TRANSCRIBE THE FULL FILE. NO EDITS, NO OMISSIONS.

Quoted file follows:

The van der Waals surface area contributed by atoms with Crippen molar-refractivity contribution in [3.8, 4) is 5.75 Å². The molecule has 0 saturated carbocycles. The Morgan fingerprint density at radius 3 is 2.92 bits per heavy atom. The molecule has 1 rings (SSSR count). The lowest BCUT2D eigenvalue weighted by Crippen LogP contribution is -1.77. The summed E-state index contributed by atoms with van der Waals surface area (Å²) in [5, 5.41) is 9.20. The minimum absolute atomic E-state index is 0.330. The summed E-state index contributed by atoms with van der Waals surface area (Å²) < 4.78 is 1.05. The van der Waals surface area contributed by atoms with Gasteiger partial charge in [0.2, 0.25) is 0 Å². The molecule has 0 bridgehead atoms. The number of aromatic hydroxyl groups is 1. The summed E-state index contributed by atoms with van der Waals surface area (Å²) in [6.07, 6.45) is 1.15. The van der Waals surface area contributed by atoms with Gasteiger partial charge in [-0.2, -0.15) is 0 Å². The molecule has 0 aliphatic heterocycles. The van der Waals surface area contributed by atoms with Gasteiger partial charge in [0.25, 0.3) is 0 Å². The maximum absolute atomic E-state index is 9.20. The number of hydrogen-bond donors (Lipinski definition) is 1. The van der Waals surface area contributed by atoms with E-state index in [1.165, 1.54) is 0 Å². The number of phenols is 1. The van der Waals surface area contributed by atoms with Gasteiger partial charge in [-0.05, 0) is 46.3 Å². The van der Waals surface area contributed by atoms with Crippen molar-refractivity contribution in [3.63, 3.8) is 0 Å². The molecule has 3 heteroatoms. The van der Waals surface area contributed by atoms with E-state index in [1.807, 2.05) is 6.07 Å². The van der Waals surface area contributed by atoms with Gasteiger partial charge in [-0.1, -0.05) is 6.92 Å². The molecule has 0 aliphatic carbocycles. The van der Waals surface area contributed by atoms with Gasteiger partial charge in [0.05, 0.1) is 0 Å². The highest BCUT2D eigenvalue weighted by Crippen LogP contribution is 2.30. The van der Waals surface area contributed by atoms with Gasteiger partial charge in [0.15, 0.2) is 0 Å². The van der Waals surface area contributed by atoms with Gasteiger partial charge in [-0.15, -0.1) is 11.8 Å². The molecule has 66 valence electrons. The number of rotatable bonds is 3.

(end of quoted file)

The van der Waals surface area contributed by atoms with Crippen molar-refractivity contribution in [3.8, 4) is 5.75 Å². The molecule has 0 saturated carbocycles. The Morgan fingerprint density at radius 3 is 2.92 bits per heavy atom. The molecule has 1 rings (SSSR count). The lowest BCUT2D eigenvalue weighted by Crippen LogP contribution is -1.77. The summed E-state index contributed by atoms with van der Waals surface area (Å²) in [5, 5.41) is 9.20. The minimum absolute atomic E-state index is 0.330. The summed E-state index contributed by atoms with van der Waals surface area (Å²) < 4.78 is 1.05. The van der Waals surface area contributed by atoms with Gasteiger partial charge in [0.2, 0.25) is 0 Å². The molecule has 0 bridgehead atoms. The number of aromatic hydroxyl groups is 1. The summed E-state index contributed by atoms with van der Waals surface area (Å²) in [6.07, 6.45) is 1.15. The van der Waals surface area contributed by atoms with Gasteiger partial charge in [-0.2, -0.15) is 0 Å². The molecule has 0 aliphatic heterocycles. The van der Waals surface area contributed by atoms with Gasteiger partial charge in [0.25, 0.3) is 0 Å². The maximum absolute atomic E-state index is 9.20. The number of hydrogen-bond donors (Lipinski definition) is 1. The van der Waals surface area contributed by atoms with E-state index in [1.165, 1.54) is 0 Å². The number of phenols is 1. The van der Waals surface area contributed by atoms with Gasteiger partial charge in [-0.05, 0) is 46.3 Å². The van der Waals surface area contributed by atoms with Crippen molar-refractivity contribution in [3.63, 3.8) is 0 Å². The molecule has 3 heteroatoms. The van der Waals surface area contributed by atoms with E-state index in [1.807, 2.05) is 6.07 Å². The van der Waals surface area contributed by atoms with Gasteiger partial charge in [-0.1, -0.05) is 6.92 Å². The molecule has 0 aliphatic carbocycles. The van der Waals surface area contributed by atoms with Gasteiger partial charge in [0.05, 0.1) is 0 Å². The highest BCUT2D eigenvalue weighted by Crippen LogP contribution is 2.30. The van der Waals surface area contributed by atoms with Gasteiger partial charge in [0.15, 0.2) is 0 Å². The van der Waals surface area contributed by atoms with Gasteiger partial charge in [-0.15, -0.1) is 11.8 Å². The molecule has 66 valence electrons. The number of rotatable bonds is 3.